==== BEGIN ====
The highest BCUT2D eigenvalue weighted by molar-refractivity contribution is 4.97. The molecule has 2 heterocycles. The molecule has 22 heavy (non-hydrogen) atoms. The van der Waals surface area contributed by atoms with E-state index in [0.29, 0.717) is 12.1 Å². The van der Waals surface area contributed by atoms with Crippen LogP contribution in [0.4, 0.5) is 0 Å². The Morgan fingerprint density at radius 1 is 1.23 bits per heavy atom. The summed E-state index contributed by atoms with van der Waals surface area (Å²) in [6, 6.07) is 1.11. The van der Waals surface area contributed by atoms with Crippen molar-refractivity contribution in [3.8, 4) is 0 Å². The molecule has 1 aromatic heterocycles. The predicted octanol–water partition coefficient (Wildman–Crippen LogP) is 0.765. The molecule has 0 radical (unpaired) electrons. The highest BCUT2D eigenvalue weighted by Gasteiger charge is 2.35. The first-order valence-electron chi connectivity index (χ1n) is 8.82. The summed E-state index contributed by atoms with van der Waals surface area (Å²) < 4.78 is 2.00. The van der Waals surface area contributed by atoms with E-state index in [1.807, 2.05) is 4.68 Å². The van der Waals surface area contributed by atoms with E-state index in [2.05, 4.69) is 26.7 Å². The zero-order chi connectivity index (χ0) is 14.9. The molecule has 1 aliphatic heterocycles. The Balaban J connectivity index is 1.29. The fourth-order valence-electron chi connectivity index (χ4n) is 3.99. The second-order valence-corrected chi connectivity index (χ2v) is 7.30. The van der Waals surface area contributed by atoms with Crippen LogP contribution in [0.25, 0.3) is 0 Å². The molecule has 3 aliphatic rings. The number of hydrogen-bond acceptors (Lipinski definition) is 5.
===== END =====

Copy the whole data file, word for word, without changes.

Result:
The highest BCUT2D eigenvalue weighted by molar-refractivity contribution is 4.97. The molecule has 2 heterocycles. The molecule has 22 heavy (non-hydrogen) atoms. The van der Waals surface area contributed by atoms with E-state index in [0.29, 0.717) is 12.1 Å². The van der Waals surface area contributed by atoms with Crippen LogP contribution in [0.4, 0.5) is 0 Å². The Morgan fingerprint density at radius 1 is 1.23 bits per heavy atom. The summed E-state index contributed by atoms with van der Waals surface area (Å²) in [6, 6.07) is 1.11. The van der Waals surface area contributed by atoms with Crippen molar-refractivity contribution in [3.8, 4) is 0 Å². The molecule has 1 aromatic heterocycles. The predicted octanol–water partition coefficient (Wildman–Crippen LogP) is 0.765. The molecule has 0 radical (unpaired) electrons. The highest BCUT2D eigenvalue weighted by Gasteiger charge is 2.35. The first-order valence-electron chi connectivity index (χ1n) is 8.82. The summed E-state index contributed by atoms with van der Waals surface area (Å²) < 4.78 is 2.00. The van der Waals surface area contributed by atoms with E-state index in [1.807, 2.05) is 4.68 Å². The van der Waals surface area contributed by atoms with E-state index in [2.05, 4.69) is 26.7 Å². The zero-order chi connectivity index (χ0) is 14.9. The molecule has 1 aliphatic heterocycles. The Balaban J connectivity index is 1.29. The fourth-order valence-electron chi connectivity index (χ4n) is 3.99. The second-order valence-corrected chi connectivity index (χ2v) is 7.30. The van der Waals surface area contributed by atoms with Crippen LogP contribution in [0.25, 0.3) is 0 Å². The molecule has 3 aliphatic rings. The number of hydrogen-bond acceptors (Lipinski definition) is 5.